|Study Type :||Interventional (Clinical Trial)|
|Estimated Enrollment :||6000 participants|
|Intervention Model:||Parallel Assignment|
|Intervention Model Description:||
Surgeon offices will be randomized to Usual Care or Intervention sites. During Aim 2, after completing the surveys in the clinic, usual care patients and surgeons will have the ability to see PRO scores, but will NOT receive feedback (no OA Care Plan). This is the current standard of care in orthopedic clinics. For intervention sites, the patient and surgeon will receive the OA Care Plan.
During Aim 3, Usual Care sites will receive the OA Care Plan, and Intervention sites will receive the Enhanced OA Care Plan, including access to Patient Peer Support website and PCP reports (currently under development). All surgeons that used the OA Care plan in Aim 2 will be invited to participate in the Enhanced OA Care plan in Aim 3.
|Masking:||None (Open Label)|
|Official Title:||Patient Osteoarthritis Care Plan To Inform Optimal Treatment|
|Actual Study Start Date :||November 1, 2017|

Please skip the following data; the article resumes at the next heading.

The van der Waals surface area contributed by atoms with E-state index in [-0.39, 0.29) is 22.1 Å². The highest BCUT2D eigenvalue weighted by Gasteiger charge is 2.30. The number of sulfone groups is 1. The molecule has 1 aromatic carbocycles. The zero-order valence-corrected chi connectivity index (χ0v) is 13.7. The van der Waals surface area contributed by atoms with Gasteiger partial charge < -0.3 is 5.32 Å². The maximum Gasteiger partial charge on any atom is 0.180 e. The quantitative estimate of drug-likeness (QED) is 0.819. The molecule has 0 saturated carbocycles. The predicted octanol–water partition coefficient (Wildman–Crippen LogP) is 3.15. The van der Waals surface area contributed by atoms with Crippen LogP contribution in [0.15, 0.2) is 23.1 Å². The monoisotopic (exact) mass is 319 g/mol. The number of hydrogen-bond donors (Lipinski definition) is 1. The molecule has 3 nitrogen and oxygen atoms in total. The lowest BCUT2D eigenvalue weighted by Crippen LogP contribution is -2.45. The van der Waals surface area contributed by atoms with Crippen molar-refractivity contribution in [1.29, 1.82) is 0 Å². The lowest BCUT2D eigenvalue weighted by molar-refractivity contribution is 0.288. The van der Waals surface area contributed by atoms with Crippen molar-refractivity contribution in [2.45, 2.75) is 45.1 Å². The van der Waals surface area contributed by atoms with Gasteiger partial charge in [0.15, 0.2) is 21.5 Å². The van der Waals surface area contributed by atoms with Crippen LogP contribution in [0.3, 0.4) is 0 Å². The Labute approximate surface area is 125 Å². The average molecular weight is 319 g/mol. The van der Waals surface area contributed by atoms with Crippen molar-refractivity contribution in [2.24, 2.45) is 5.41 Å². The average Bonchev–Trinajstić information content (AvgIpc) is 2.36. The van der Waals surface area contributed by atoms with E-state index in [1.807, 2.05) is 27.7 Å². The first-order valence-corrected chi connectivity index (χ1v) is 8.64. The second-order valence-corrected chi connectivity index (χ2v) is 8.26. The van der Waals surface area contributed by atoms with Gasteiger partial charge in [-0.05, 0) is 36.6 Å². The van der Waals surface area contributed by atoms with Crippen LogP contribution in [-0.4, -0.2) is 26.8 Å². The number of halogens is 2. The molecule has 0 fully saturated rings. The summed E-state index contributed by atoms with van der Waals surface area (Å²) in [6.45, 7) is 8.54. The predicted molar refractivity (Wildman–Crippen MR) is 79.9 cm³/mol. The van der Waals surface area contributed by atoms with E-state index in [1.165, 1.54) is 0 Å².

|Estimated Primary Completion Date :||February 17, 2022|
|Estimated Study Completion Date :||February 17, 2023|
Experimental: OA Care Plan Intervention
For intervention sites, the patient and surgeon will receive the OA Care Plan (currently under development). The OA Care plan with have Patient Reported Outcomes, feedback reports, and risk factors for shared decision making.
Other: OA Care Plan
Patient and surgeon will receive the OA Care Plan (currently under development). This Care Plan will inform Shared Decision for treatment of moderate to sever OA, including surgical and non-surgical options.
No Intervention: Usual care
As collection of Patient Reported Outcomes (PROs) is considered standard of care in orthopedics (CMS mandate, Bundled Payment requirements, and reporting for Qualified Clinical Data Registry requirement for example), usual care patients and surgeons will have the ability to see PRO scores.